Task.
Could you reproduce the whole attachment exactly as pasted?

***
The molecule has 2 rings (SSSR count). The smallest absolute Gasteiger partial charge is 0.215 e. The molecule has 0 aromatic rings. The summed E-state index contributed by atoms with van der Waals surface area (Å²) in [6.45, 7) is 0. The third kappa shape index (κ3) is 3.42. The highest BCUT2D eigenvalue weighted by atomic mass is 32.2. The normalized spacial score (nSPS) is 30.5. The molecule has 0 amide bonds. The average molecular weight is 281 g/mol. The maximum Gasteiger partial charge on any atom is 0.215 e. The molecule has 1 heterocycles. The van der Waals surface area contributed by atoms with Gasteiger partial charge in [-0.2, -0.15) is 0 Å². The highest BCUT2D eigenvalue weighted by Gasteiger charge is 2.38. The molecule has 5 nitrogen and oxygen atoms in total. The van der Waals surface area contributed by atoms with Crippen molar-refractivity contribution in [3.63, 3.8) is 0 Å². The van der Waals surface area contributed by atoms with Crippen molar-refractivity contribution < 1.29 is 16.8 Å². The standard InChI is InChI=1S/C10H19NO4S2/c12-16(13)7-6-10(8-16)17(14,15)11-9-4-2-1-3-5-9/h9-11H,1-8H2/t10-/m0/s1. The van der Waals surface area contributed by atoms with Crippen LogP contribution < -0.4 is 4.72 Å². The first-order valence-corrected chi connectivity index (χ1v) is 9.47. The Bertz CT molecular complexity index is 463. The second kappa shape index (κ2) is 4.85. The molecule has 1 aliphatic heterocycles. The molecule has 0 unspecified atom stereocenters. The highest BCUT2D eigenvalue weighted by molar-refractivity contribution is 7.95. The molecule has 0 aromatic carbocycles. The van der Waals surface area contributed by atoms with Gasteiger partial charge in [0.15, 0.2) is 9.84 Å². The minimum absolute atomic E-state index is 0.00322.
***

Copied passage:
The molecule has 2 rings (SSSR count). The smallest absolute Gasteiger partial charge is 0.215 e. The molecule has 0 aromatic rings. The summed E-state index contributed by atoms with van der Waals surface area (Å²) in [6.45, 7) is 0. The third kappa shape index (κ3) is 3.42. The highest BCUT2D eigenvalue weighted by atomic mass is 32.2. The normalized spacial score (nSPS) is 30.5. The molecule has 0 amide bonds. The average molecular weight is 281 g/mol. The maximum Gasteiger partial charge on any atom is 0.215 e. The molecule has 1 heterocycles. The van der Waals surface area contributed by atoms with Gasteiger partial charge in [-0.2, -0.15) is 0 Å². The highest BCUT2D eigenvalue weighted by Gasteiger charge is 2.38. The molecule has 5 nitrogen and oxygen atoms in total. The van der Waals surface area contributed by atoms with Crippen molar-refractivity contribution in [3.63, 3.8) is 0 Å². The van der Waals surface area contributed by atoms with Crippen molar-refractivity contribution < 1.29 is 16.8 Å². The standard InChI is InChI=1S/C10H19NO4S2/c12-16(13)7-6-10(8-16)17(14,15)11-9-4-2-1-3-5-9/h9-11H,1-8H2/t10-/m0/s1. The van der Waals surface area contributed by atoms with Crippen LogP contribution < -0.4 is 4.72 Å². The first-order valence-corrected chi connectivity index (χ1v) is 9.47. The Bertz CT molecular complexity index is 463. The second kappa shape index (κ2) is 4.85. The molecule has 1 aliphatic heterocycles. The molecule has 0 unspecified atom stereocenters. The highest BCUT2D eigenvalue weighted by molar-refractivity contribution is 7.95. The molecule has 0 aromatic carbocycles. The van der Waals surface area contributed by atoms with Gasteiger partial charge in [0.15, 0.2) is 9.84 Å². The minimum absolute atomic E-state index is 0.00322.